This Saturday is the seventy-ninth anniversary of the Mukden, or Manchurian, Incident, and, depending on who you believe, Chinese hackers are gearing up to launch massive attacks on the computer networks of the Japanese government and private industry, placing Chinese flags on some websites, knocking others offline, and deleting and destroying data. Or perhaps they are not.
Emotions are high since the collision of a Chinese fishing vessel and a Japanese patrol boat near the disputed Diaoyu/Senkakus island chain. After several days of Chinese protests, the Japanese have released the ship’s crew, but are still detaining the captain and may prosecute him. Besides summoning Japanese Ambassador Uichiro Niwa at least four times, the Chinese have postponed discussions on the disputed gas deposits in the East China Sea.
Both the Chinese and Japanese press have reported that the Chinese Honker Union, a group of hackers, has put out an “attack announcement.” Hacking and denial of service attacks are now often part of the atmospherics when tension erupts between Tokyo and Beijing: in 2001 and 2005, for example, Chinese hackers defaced government websites after official visits to Yasukuni Shrine, and Japanese hackers targeted the website of the China Federation of Defending the Diaoyutai in 2004, 2005, and 2008.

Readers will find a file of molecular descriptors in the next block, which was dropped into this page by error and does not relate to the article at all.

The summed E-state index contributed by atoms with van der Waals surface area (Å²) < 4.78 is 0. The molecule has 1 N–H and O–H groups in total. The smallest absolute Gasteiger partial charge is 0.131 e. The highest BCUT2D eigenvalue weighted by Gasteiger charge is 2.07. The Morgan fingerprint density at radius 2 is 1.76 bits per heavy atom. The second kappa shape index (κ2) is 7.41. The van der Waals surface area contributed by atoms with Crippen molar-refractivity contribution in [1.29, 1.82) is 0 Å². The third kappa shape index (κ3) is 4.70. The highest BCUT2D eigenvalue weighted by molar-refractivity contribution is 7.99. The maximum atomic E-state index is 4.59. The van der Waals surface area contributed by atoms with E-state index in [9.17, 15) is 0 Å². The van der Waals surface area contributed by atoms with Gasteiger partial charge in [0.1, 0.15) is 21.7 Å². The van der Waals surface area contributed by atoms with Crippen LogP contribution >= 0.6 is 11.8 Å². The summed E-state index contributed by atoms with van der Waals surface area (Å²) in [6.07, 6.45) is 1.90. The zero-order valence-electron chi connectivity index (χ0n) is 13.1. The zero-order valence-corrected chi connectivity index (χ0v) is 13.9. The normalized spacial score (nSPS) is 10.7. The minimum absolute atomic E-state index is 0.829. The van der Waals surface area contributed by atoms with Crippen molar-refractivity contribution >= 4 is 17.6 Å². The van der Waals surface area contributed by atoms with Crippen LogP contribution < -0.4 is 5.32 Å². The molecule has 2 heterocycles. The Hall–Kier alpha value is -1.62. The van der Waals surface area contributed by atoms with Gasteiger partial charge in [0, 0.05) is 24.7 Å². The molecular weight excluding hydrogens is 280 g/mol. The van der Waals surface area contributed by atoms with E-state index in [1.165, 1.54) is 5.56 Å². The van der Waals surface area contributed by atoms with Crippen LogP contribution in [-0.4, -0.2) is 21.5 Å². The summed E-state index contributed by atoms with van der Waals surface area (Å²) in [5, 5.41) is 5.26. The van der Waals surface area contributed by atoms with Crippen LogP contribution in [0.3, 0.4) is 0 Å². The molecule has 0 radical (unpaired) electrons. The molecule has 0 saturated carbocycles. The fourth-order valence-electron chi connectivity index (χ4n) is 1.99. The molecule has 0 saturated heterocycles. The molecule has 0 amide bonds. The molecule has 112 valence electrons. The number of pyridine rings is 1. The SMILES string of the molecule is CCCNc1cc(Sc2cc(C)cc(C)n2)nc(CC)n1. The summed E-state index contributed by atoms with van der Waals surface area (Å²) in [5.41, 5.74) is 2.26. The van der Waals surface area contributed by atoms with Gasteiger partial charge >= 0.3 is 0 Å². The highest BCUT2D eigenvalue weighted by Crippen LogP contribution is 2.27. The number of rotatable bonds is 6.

For their part, the Honker Union deny that anything is brewing, issuing a press release stating that the real war “has no smoke and fire.” The statement disparages website defacement as “only a form of emotional catharsis,” and advises, “please do not launch any pointless attacks.”
While it looks like a hacking war will not break out this time, it is another reminder of how the Internet is complicating the conduct of foreign policy. Chinese officials now frequently point to online nationalism as a force they have to answer to and that constrains their freedom of maneuver. Chinese officials have signaled to the Honker Union that an attack would not be appreciated right now; students have been told not to protest, the website of the China Federation of Defending the Diaoyutai taken offline, and anti-Japanese statements erased from chat rooms. This may all be further evidence that Beijing hopes to start lowering the volume since attacks on Japanese networks would drown out diplomatic efforts.
So it is very possible that the weekend will pass with very little hacking activity. But if I were a Japanese official in charge of defending computer networks I would probably take little comfort from a relatively uneventful few days. The Honker Union waived off website defacement because of its ineffectiveness. “The real attack,” in the words of the release, “is to fatally damage the enemy’s network or gain access to its sensitive information. Any attack will be executed silently.”